From Copland to War, Swarthmore Students are Jazzing it Up

On Sunday, November 18, Swarthmore College’s Jazz Ensemble and Jazz Combo will perform various music from famous composers like trumpeter Clifford Brown, the band War, pianist and organist Count Basie, Aaron Copland, pianist George Gershwin, and Henry Mancini. It is the wish of Andrew Neu, director of the Jazz Ensemble and one of the college’s Associates in Performance, that the concert will showcase “jazz standards” (like music by Clifford Brown) and music from “legendary big bands” (like music by Count Basie and War) while also highlighting the musical “strength and personality of the band.”

This concert is particularly unique because two of the pieces that will be performed include vocals to be sung by Swarthmore students, a rare occurrence according to Neu. The students who will be singing are Veronica Yabloko, Shelby Billups, Ben Warren, and Omar Camps-Kamrin.

Billups says she is “ immensely excited to not only be singing in a quartet with other talented singers, but to be singing alongside such a large band. This will be my first time singing jazz with a full band and in such a large setting, and I’m so lucky to get to do this with such a talented group of musicians.” Warren also expresses similar enthusiasm, excited for this “ rare opportunity to get to perform with a big band.” He says, “The voice program here [Swarthmore] deals mostly with classical music, and while I love it, it’s always nice to broaden my horizons as a performer.”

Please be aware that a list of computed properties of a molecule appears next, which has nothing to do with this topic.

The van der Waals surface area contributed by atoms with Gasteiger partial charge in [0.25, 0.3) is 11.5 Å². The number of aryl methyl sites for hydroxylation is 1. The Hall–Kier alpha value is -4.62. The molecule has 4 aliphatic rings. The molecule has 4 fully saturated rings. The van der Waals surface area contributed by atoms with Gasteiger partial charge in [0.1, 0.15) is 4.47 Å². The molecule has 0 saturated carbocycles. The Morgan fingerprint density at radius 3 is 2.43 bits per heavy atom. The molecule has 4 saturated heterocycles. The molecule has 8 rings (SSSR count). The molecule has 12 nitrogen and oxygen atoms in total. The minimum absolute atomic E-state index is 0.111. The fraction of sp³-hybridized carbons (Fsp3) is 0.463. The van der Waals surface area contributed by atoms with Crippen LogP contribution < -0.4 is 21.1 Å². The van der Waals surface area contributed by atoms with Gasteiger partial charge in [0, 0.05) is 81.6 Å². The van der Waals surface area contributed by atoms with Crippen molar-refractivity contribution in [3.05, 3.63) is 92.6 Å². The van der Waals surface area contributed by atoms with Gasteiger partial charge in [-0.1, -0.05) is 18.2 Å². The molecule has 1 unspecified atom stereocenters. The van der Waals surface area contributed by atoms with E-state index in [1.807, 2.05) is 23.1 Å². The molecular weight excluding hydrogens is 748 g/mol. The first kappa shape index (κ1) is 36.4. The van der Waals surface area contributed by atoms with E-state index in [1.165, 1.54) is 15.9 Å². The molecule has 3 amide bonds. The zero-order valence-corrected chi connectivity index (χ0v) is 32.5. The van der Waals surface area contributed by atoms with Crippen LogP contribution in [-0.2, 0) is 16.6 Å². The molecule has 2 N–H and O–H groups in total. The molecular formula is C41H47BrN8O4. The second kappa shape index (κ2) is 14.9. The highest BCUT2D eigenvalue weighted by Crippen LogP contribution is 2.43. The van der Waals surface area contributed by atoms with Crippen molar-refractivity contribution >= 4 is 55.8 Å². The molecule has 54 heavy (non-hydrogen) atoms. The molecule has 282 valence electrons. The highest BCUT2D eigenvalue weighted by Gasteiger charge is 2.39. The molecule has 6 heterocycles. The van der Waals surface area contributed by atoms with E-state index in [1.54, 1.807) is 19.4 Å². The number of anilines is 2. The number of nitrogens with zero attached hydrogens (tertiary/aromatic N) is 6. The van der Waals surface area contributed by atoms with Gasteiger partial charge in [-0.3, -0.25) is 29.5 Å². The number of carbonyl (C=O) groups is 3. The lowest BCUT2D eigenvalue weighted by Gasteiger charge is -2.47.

In addition to jazz standards and classics like “I’ll Remember Clifford,” “Come Rain or Come Shine,” and “Basie Straight Ahead,” the ensemble will also perform “TSC Blues,” “Fanfare for the Common Man,” “The World is a Ghetto,” pieces that were written “written exclusively for jazz ensembles.” “TSC Blues” is an original composed by Brain Pastor, a Philly locale and principal trombonist of the Philly Pops. “Fanfare for the Common Man,” arranged by Aaron Copland, is a creative, somewhat “unusual” interpretation of music originally purposed for brass and percussion. “The World is a Ghetto” is Andrew Neu’s own arrangement, which, he feels is “nothing like the original.” While the original music leans more towards being R&B, Neu’s arrangement is more “idiomatic towards a jazz ensemble,” almost resembling a jazz waltz.

The full program lineup is: “Basie Straight Ahead,” “TSC Blues,” “I Remember Clifford,” “They Can’t Take That Away From Me,” “Love Beams,” “And What if I Don’t,” “Look to the Sky,” “Fanfare for the Common Man,” “Come Rain or Shine,” “Dreamsville,” “Riverscape,” and “the World is a Ghetto.” “And What if I Don’t” and “Look to the Sky” will be performed by the Jazz Combo, a separate and smaller ensemble of students supported by the Elizabeth Pollard Fetter Chamber Music Program, and the pieces that will include vocals are “They Can’t Take That Away from Me” and “Come Rain or Shine.”

The event will start at 7:30 P.M. in the Lang Concert Hall, and it will be live streamed.

Maria Consuelo de Dios ’21